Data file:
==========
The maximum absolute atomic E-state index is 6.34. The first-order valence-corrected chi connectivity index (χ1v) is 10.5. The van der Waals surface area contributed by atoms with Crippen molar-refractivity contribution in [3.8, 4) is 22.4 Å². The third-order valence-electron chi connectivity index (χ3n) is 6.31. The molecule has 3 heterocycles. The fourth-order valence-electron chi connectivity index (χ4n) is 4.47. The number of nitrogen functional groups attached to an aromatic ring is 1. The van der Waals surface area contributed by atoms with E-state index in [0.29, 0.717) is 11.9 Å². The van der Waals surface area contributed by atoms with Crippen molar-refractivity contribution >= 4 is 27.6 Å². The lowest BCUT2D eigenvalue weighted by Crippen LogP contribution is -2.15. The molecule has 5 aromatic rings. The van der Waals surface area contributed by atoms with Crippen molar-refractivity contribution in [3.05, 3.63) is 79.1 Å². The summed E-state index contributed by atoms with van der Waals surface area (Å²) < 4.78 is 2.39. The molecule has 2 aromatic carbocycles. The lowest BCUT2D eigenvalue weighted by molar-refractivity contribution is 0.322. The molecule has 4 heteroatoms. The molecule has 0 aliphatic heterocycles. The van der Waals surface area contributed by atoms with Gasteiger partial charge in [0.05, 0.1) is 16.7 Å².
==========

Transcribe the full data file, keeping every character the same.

The maximum absolute atomic E-state index is 6.34. The first-order valence-corrected chi connectivity index (χ1v) is 10.5. The van der Waals surface area contributed by atoms with Crippen molar-refractivity contribution in [3.8, 4) is 22.4 Å². The third-order valence-electron chi connectivity index (χ3n) is 6.31. The molecule has 3 heterocycles. The fourth-order valence-electron chi connectivity index (χ4n) is 4.47. The number of nitrogen functional groups attached to an aromatic ring is 1. The van der Waals surface area contributed by atoms with E-state index in [0.29, 0.717) is 11.9 Å². The van der Waals surface area contributed by atoms with Crippen molar-refractivity contribution >= 4 is 27.6 Å². The lowest BCUT2D eigenvalue weighted by Crippen LogP contribution is -2.15. The molecule has 5 aromatic rings. The van der Waals surface area contributed by atoms with Crippen molar-refractivity contribution in [3.05, 3.63) is 79.1 Å². The summed E-state index contributed by atoms with van der Waals surface area (Å²) < 4.78 is 2.39. The molecule has 2 aromatic carbocycles. The lowest BCUT2D eigenvalue weighted by molar-refractivity contribution is 0.322. The molecule has 4 heteroatoms. The molecule has 0 aliphatic heterocycles. The van der Waals surface area contributed by atoms with Gasteiger partial charge in [0.05, 0.1) is 16.7 Å².